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a la Mod:

Domino is
a "disarmingly
work that "pushes
us to reexamine our
relationship to images
and their consumption,
not only ethically
but metaphysically"
-Collin Brinkman

De Palma on Domino
"It was not recut.
I was not involved
in the ADR, the
musical recording
sessions, the final
mix or the color
timing of the
final print."

Listen to
Donaggio's full score
for Domino online

De Palma/Lehman
rapport at work
in Snakes

De Palma/Lehman
next novel is Terry

De Palma developing
Catch And Kill,
"a horror movie
based on real things
that have happened
in the news"

Supercut video
of De Palma's films
edited by Carl Rodrigue

Washington Post
review of Keesey book


Exclusive Passion

Brian De Palma
Karoline Herfurth
Leila Rozario


AV Club Review
of Dumas book


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De Palma interviewed
in Paris 2002

De Palma discusses
The Black Dahlia 2006


De Palma Community

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Carrie...A Fan's Site


No Harm In Charm

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The Master Of Suspense

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a la Mod

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a la Mod

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The Filmmaker Who
Came In From The Cold

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Greetings & Hi, Mom!

Scarface: Make Way
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(Blow Out)

Carrie: The Movie

Deborah Shelton
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De Palma a la Mod

Entries by Topic
A note about topics: Some blog posts have more than one topic, in which case only one main topic can be chosen to represent that post. This means that some topics may have been discussed in posts labeled otherwise. For instance, a post that discusses both The Boston Stranglers and The Demolished Man may only be labeled one or the other. Please keep this in mind as you navigate this list.
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Wednesday, December 4, 2019
https://www.angelfire.com/de/palma/demolishedmanbookcover.jpgStephen Tolkin, a writer and sometimes director who works mainly in television, wrote a screenplay adaptation of Alfred Bester's The Demolished Man for CBS Films in 1985. About a decade later, according to Tolkin, Brian De Palma, having found box office success with Mission: Impossible, told Paramount that he wanted to direct Tolkin's version. De Palma, of course, had been wanting to make a film of The Demolished Man since the mid-1970s, and worked on a screenplay with author John Farris after adapting Farris' The Fury into a feature film.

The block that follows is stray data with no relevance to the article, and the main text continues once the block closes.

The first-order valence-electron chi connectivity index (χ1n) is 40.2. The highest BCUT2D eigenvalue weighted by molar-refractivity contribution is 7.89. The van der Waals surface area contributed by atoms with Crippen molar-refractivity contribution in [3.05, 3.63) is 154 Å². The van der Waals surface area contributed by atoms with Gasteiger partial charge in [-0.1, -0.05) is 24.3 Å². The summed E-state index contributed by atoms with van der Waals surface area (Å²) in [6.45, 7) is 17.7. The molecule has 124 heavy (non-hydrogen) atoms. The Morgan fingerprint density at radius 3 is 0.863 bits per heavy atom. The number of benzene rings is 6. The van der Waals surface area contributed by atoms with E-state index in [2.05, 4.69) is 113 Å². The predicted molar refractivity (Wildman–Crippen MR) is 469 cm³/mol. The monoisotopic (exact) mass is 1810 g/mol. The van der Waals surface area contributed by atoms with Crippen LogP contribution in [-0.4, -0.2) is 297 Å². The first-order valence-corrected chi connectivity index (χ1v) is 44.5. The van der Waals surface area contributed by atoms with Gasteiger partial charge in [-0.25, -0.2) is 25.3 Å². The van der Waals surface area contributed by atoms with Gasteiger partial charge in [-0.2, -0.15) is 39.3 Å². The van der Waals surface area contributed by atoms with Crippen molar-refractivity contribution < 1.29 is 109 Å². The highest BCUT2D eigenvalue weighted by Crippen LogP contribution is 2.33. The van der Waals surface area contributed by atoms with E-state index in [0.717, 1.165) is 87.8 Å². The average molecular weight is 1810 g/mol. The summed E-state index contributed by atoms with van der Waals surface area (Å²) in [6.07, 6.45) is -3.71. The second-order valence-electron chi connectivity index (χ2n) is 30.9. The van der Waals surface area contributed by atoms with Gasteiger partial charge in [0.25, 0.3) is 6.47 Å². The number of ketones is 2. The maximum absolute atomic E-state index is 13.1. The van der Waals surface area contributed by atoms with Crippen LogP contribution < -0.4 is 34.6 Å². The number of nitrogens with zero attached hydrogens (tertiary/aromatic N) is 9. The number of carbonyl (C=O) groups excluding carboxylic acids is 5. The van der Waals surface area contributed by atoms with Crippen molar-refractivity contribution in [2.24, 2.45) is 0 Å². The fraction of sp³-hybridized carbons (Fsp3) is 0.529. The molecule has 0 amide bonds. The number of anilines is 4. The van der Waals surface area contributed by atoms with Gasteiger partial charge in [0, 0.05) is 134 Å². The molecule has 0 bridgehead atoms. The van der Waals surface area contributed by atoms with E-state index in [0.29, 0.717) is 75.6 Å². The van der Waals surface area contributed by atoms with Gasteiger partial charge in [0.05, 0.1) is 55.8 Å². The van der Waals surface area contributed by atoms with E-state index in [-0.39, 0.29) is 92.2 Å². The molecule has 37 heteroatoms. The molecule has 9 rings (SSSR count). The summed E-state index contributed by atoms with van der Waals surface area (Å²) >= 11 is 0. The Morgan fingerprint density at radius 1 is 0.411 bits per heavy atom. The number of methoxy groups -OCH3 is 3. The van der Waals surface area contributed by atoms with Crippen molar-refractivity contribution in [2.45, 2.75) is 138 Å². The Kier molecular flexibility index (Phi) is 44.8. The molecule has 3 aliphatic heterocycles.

Tue Nguyen chatted with Tolkin recently, and asked him about The Demolished Man. Tolkin told Nguyen:
It was 1985. I had just adapted A. E. Van Vogt's Slan for MGM and a producer named Sidney Beckerman and his son Barry. Our executive on the project moved to CBS Films, where Demolished Man was in development, with Barry Beckerman producing. Because we had all just had a good time working together they sent me the book, I read and loved it, then went in and pitched my ideas and got the job. A simpler path than most! Just when I finished the script CBS Films stopped functioning as an entity and for the next thirteen years the script was an effective writing sample for further work, but nothing more. Then, completely out of the blue, after the first Mission:Impossible movie came out and was a big hit, Sherry Lansing, then head of Paramount, asked Brian De Palma what he wanted to do next, and he said "I want to direct Stephen Tolkin's draft of Demolished Man." I was stunned when I heard this; I had never met De Palma and to this date have no idea why he would want to direct my version of the story rather than his own, or even how he ever came to read it. So Paramount hired me to rewrite the script but for some reason they chose not to do it under De Palma's supervision -- which would have been fun, I think -- and it never really came together; whatever the flaws are in my 1985 version, the 1998 version represented at best lateral, and most likely backward, movement.